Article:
Stop British government whitewashing Grenfell Tower disaster, firefighters say

This video from England says about itself:

Grenfell and firefighting: Matt Wrack, FBU general secretary, at the Durham Miners’ Gala 2017.

By Steve Sweeney in Britain:

Firefighters warn against Grenfell fire whitewash

Saturday 5th August 2017

THE government must be held to account over the Grenfell Tower tragedy, firefighters demanded before yesterday’s deadline for submissions to the inquiry.

Fire Brigades Union (FBU) general secretary Matt Wrack said the the scope of the inquiry needs to be broad and must also focus on the effect of government cuts to the service along with the slashing of safety regulations.

Mr Wrack said so many factors that contributed to make a “perfect storm” for the horrific west London tower block fire, “and each of them needs to be examined and investigated in turn. A narrow inquiry would be utterly useless.”

He urged the government to make recommendations following its findings, just as the inquiries into the Kings Cross Station and Bradford City stadium fires did.

Around 300 submissions were expected on the scope of the inquiry with shadow fire minister Chris Williamson backing FBU calls for a broad investigation.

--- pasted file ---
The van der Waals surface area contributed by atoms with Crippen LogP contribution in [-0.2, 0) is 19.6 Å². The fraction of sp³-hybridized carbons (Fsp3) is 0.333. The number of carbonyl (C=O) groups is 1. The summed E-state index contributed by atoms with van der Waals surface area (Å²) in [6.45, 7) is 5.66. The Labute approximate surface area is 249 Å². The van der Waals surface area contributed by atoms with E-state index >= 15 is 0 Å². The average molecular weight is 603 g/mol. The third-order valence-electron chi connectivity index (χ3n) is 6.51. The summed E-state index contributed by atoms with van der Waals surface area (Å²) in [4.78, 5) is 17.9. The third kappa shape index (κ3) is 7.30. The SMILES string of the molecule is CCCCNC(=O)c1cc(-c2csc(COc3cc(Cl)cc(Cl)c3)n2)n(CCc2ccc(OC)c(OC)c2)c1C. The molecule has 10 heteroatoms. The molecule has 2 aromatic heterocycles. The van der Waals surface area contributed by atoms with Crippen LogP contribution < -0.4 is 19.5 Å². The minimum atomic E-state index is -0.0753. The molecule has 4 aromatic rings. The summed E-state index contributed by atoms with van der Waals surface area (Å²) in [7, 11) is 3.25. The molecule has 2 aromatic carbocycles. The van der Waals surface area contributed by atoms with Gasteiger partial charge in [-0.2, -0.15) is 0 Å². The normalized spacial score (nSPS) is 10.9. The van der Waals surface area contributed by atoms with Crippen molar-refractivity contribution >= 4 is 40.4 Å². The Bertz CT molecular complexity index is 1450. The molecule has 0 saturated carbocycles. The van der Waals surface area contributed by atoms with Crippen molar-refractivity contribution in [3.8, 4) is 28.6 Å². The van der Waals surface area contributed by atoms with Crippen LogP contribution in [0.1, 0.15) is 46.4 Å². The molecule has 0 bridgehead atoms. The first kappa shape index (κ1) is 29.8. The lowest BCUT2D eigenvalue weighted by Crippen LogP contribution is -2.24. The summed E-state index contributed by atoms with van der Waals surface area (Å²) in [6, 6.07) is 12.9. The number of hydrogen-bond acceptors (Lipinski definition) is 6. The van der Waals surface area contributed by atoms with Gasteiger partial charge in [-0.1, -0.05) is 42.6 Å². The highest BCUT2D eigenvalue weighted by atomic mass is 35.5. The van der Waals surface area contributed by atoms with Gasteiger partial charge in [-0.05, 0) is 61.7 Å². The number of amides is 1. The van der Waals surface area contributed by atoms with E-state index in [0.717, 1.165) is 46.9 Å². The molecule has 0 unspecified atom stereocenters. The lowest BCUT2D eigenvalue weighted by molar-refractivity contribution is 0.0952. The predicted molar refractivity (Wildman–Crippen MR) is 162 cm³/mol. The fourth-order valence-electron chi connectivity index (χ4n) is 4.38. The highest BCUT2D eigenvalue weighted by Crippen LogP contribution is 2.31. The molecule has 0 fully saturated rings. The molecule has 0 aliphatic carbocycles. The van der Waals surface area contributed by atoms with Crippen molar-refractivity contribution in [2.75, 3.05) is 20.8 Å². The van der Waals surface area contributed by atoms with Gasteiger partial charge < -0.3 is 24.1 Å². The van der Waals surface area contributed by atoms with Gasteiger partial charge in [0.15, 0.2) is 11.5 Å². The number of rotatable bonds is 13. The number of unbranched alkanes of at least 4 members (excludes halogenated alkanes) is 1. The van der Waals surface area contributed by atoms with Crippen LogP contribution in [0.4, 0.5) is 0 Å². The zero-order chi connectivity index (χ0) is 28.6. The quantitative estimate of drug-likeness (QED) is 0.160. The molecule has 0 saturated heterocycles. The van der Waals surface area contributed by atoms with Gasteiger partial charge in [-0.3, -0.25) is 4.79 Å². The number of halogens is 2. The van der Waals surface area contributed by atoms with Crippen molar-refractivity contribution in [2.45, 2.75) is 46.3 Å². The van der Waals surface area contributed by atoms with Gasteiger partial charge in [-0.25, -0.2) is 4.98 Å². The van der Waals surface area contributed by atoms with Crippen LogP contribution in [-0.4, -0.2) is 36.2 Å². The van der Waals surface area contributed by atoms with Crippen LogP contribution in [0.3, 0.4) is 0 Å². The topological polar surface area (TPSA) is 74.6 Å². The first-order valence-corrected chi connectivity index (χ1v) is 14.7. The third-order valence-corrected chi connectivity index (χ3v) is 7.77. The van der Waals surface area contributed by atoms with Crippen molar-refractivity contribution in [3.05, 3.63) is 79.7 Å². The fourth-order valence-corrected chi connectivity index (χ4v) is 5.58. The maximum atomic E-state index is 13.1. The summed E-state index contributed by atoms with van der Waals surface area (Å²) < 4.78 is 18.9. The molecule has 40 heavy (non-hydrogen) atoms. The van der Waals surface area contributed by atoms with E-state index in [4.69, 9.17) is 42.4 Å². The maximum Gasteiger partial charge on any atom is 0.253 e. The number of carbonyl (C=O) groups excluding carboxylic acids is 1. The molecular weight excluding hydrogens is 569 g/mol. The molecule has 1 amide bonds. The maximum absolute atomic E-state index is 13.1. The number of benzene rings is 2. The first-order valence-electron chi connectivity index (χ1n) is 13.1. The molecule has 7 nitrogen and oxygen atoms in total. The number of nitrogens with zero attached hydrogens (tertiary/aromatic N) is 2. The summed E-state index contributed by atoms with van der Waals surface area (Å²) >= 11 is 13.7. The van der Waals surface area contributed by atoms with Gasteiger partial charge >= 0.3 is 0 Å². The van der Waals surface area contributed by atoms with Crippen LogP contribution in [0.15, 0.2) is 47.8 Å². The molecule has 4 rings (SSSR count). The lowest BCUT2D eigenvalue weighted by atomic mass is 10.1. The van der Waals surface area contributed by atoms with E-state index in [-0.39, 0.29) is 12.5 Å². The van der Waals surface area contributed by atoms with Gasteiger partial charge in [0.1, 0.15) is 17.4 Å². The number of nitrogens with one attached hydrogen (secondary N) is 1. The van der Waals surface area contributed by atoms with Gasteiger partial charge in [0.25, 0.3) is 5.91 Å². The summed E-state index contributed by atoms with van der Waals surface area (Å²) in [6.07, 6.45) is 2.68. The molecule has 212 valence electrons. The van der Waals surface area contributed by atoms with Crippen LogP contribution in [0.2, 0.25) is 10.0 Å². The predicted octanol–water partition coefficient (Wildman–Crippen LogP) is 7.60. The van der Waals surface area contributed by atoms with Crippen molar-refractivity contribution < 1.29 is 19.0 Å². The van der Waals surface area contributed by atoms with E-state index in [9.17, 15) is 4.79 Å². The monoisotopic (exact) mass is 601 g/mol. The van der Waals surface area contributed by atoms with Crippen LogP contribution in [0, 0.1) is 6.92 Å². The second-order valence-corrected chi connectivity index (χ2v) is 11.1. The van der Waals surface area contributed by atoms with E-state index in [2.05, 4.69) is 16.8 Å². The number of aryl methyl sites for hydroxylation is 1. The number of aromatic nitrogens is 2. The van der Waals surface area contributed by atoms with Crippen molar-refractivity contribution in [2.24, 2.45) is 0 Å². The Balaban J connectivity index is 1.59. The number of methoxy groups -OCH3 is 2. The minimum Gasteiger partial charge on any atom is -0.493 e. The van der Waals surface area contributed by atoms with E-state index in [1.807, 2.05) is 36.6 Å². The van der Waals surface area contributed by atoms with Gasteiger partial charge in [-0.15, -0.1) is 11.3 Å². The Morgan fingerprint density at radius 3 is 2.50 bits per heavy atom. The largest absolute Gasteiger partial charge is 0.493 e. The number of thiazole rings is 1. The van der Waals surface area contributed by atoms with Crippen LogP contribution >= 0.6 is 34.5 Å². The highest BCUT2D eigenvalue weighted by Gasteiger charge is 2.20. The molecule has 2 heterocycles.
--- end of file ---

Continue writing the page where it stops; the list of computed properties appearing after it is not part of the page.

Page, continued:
Mr Williamson said the union was absolutely pivotal to the inquiry and warned against a government whitewash.

The Labour MP for Derby North said the consequences of neoliberalism and its obsession with cuts and privatisation “led straight to Grenfell.”

And he warned of a “grossly underfunded” fire service desperately lacking resources.

Firefighters went repeatedly into that burning building but they shouldn’t use breathing apparatus for long periods,” Mr Williamson said.

“The effects of this can thicken the blood and risks coronary arrest. Firefighters went into the building at least three times and could have collapsed and perished.

Mr Williamson explained that Labour is calling for a two-stage inquiry, which must consider why the fire started and why it spread so quickly, and then why the residents weren’t listened to.

Mr Wrack said the FBU was seeking core participant status in the inquiry.

“We also want those at the very top — in central government — held to account. Their actions and decisions over recent years need to be thoroughly scrutinised.”

He said no stone should be left unturned.

“Anything less would be an injustice to those who died and will do nothing to prevent a second Grenfell.”

19 thoughts on “Stop British government whitewashing Grenfell Tower disaster, firefighters say

  1. Saturday 5th July 2017

    posted by Morning Star in World